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Conducting Foreign Policy

Conducting Foreign Policy | Arif Nizami

Who is minding the store?

There are a number of concerns that are frequently expressed by media persons and were amply manifested during the candid question and answer session with the Advisor

 Pakistan is neither isolated in the region nor desperate for talks with India. It wants good relations with its neighbour but not on NewDelhi’s terms. So claims the octogenarian advisor on foreign affairs, Sartaj Aziz.

The other day Aziz took the trouble, for the first time since the PML-N government assumed power three years ago, to brief senior anchorpersons and analysts on Pakistan’s foreign policy priorities. Perhaps in the face of the cacophony of criticism in the media that Islamabad, thanks to its myopic policies, has few friends left in the world; the foreign office decided to share its version of the story with the media.

There are a number of concerns that are frequently expressed by media persons and were amply manifested during the candid question and answer session with the Advisor. Admittedly, for obvious reasons, some of the upfront questions met only a guarded response.

The oft-repeated criticism on Pakistan’s foreign policy relates to it being a rudderless ship in the absence of a foreign minister. Linked to this is the military’s ubiquitous ingress in the civilian domain in the name of national security.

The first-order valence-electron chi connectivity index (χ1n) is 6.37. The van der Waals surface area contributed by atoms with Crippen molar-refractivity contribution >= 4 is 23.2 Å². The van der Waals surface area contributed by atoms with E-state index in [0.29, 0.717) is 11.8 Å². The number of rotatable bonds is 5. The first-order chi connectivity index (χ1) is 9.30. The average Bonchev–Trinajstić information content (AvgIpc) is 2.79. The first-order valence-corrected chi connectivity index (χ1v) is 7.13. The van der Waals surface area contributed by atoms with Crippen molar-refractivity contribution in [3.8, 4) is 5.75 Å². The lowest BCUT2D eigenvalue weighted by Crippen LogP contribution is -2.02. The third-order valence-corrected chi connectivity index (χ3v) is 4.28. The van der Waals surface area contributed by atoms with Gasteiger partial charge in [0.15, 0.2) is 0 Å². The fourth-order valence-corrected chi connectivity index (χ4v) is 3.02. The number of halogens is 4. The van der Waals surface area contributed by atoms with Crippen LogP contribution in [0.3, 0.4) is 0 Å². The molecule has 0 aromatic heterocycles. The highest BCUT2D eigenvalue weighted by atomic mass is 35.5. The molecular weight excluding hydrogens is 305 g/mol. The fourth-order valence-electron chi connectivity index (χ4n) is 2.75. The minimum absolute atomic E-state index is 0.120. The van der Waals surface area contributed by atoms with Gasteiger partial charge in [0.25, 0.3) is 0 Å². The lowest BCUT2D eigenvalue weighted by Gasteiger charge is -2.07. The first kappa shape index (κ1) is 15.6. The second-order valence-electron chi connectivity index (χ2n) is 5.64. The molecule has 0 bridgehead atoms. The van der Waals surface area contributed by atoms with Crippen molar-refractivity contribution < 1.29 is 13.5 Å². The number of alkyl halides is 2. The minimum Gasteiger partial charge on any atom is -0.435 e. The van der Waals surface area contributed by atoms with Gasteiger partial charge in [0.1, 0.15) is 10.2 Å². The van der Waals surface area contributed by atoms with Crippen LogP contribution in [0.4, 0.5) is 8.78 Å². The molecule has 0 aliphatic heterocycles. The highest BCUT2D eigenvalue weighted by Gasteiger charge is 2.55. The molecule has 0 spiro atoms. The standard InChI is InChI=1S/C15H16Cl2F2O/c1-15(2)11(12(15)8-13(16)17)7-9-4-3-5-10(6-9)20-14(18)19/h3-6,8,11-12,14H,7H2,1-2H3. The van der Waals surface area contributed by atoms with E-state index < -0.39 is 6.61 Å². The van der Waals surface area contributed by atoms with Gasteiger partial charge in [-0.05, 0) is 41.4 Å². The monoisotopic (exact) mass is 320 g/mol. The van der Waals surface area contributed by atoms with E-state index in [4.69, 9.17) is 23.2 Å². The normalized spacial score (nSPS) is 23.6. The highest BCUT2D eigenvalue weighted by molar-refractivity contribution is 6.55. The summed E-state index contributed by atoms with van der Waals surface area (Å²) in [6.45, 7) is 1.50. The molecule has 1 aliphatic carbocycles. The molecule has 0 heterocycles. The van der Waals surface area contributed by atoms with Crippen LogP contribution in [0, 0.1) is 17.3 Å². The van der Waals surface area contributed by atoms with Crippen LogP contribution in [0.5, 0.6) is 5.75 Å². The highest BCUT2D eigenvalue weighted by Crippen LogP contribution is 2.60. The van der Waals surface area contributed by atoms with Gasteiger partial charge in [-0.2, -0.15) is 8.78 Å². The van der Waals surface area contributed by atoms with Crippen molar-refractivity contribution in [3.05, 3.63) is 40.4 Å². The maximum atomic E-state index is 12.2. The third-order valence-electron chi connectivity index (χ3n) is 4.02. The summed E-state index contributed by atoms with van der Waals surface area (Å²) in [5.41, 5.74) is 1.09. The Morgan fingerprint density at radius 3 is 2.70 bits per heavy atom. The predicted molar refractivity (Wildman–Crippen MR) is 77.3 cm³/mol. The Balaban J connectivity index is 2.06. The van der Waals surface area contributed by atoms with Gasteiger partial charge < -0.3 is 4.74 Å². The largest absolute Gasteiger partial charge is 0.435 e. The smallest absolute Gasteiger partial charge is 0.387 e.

The foreign office is at pains to explain that the army is not against normalisation of ties with India. Nevertheless, the perception that the military has a veto power over relations with India, Afghanistan and the US however remains pervasive.

Prime Minister Sharif left to his own devices perhaps would like to take the fast track on relations with New Delhi. Nonetheless, the military has put brakes on his ambitions to develop close economic and trade ties with New Delhi.

Perhaps Sharif naively thought that double handshakes and triple embraces with his Indian counter part Narendra Modi will paper over the unsavoury legacy of relationswith India. Modi, despite his pleasant demeanor, remains a hard-nosed BJP stalwart keen to make India a superpower and a member of the Security Council.

Sharif made the basic miscalculation of trying to strike a personal rapport with Modi. Attending his oath taking ceremony in New Delhi in May2014 by itself would have been fine. But the prime minister not meeting the Hurryat leadership in the Indian capital as per past tradition raised eyebrows back home.